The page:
As the daily buyouts of Reserved List cards continue, I’ve touched upon some discounted alternatives that have been overlooked in recent articles. Foreign Black Bordered (FBB) versions of core set cards have appreciated modestly. Collectors’ Edition and International Collectors’ Edition cards are selling readily as budget alternatives in Old School (CE/IE Power is especially hot).
One group of cards I had purposefully been ignoring, however, is the Italian printing of Legends. Ignoring, that is, until now.
I sit here and witness Legends buyouts day in and day out. It seems this set is getting hit particularly hard by the speculators and market manipulators. Bartel Runeaxe, Boris Devilboon, North Star, Livonya Silone, and Lady Caleria have all been hit hard, causing a doubling of price on TCGplayer.
Of course, these price increases only reflect English copies. Are Italian copies following suit? Are they worth a second look? This week I’m diving in—some data may surprise you!
Italian Legends: Brief Background
I did some research, but couldn’t find any definitive information regarding the set. Most people agree the print run of Italian Legends was larger than its English counterpart. Wikipedia also mentions that Italian Legends was printed after Italian The Dark, even though their English counterparts were in the reverse order.
What we do know, without a doubt, are two key features of Italian Legends. Firstly, the Italian versions of Legends cards have much more vibrant colors in their artwork compared to English. Take a look at the comparison below—it’s readily noticeable.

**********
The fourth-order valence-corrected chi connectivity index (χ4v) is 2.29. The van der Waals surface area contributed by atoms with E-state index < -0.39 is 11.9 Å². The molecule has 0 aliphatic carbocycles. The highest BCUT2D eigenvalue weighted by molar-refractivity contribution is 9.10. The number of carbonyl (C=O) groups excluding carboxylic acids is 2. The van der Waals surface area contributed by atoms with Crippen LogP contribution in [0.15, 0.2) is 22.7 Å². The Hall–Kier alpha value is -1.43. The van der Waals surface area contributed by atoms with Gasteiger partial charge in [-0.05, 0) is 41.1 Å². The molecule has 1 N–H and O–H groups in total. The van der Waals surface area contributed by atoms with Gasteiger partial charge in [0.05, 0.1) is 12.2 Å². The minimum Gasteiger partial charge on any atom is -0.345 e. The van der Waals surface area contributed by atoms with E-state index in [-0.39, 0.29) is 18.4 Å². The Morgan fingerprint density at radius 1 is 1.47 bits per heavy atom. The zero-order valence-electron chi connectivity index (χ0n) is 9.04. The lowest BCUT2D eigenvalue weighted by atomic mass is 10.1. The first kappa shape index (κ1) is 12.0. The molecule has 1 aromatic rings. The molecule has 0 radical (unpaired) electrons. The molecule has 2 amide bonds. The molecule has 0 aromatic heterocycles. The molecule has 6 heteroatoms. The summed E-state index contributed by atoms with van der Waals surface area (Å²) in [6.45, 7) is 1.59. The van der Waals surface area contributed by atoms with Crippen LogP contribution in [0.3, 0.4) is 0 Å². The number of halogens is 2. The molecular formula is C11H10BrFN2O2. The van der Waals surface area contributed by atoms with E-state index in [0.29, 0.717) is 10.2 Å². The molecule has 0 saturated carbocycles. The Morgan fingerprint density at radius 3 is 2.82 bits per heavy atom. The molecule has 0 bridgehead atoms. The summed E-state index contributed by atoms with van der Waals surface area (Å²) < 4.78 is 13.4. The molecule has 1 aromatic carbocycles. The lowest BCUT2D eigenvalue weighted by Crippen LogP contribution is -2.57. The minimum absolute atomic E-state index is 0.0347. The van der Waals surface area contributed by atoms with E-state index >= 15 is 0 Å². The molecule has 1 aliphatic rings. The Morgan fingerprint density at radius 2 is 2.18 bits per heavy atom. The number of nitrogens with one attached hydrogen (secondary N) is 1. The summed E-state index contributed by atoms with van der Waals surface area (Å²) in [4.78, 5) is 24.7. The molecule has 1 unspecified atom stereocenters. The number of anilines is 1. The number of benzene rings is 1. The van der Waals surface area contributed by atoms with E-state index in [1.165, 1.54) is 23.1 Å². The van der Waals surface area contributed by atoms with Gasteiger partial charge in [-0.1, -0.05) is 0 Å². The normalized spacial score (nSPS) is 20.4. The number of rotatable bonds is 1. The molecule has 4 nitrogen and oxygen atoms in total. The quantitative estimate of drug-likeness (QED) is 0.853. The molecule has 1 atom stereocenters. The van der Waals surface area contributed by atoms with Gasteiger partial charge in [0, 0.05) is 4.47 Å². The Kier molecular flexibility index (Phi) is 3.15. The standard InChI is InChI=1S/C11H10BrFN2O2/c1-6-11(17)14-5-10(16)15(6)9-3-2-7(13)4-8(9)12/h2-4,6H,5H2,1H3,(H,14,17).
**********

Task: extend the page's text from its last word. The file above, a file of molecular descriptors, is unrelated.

The two languages were printed on different presses, hence the difference in print quality. Personally, I like the darker printing better—it reminds me of the difference between Unlimited and Revised Dual Lands. But I digress. (Aside: Notice how the Italian printing uses the newer version of the tap symbol…this is evidence that the Italian set came out later than the English version).
The other widely accepted fact about Italian Legends is that, despite the more vibrant print quality, they’re far less desirable than their English counterparts. Just look at that price differential!
This begs the question: now that so many English Legends cards are disappearing from the market, at least temporarily, are Italian copies worth looking at?
Italian Legends Market Overview
It’s difficult to trend pricing on Italian Legends. The usual price tracking websites don’t take them into consideration, and disparate price charting isn’t available. The best resource I can use, therefore, is eBay’s completed listings. Let’s start with a card that really soared in price over the past few weeks: Gwendlyn Di Corci.
On TCGplayer, the cheapest English copy is $224.99 for heavily played. The cheapest Italian copy is moderately played and about one-third the price, $75.69. But how does that compare to a few weeks ago?
There are only a few sold listings for Italian Legends copies on eBay, and the price range is very wide. Back in June, a near mint copy of the card sold for $55.97 plus shipping. In July, copies sold for between $50 and $70. In early August, pricing was consistent with July. But then after the buyout occurred, look at what happened!
It looks like FOMO took hold of some folks, and Italian copies were bought up greedily along with their English counterparts. I honestly didn’t look these up before starting to write this article, so I had no idea Italian copies sold for around $200 during the buyout! No copies have sold on eBay since August 26th. This is probably because the cheapest copy listed by a U.S. seller is still $180, more than double that on TCGplayer.
Let’s look at one more example: Acid Rain. This was bought out a couple weeks ago as well. The cheapest English copy on TCGplayer is $75.88 and the cheapest Italian copy is $19.69. Again, this is nearly a 3x multiplier.
Back in June, Italian copies were selling on eBay for $10-$16. In July, the range increased and widened to $16-$22 (one outlier sold at $37.99). In August the range was $16-$30ish. So there’s a modest price increase—not huge, but it does look like demand heated up during the buyout yet again.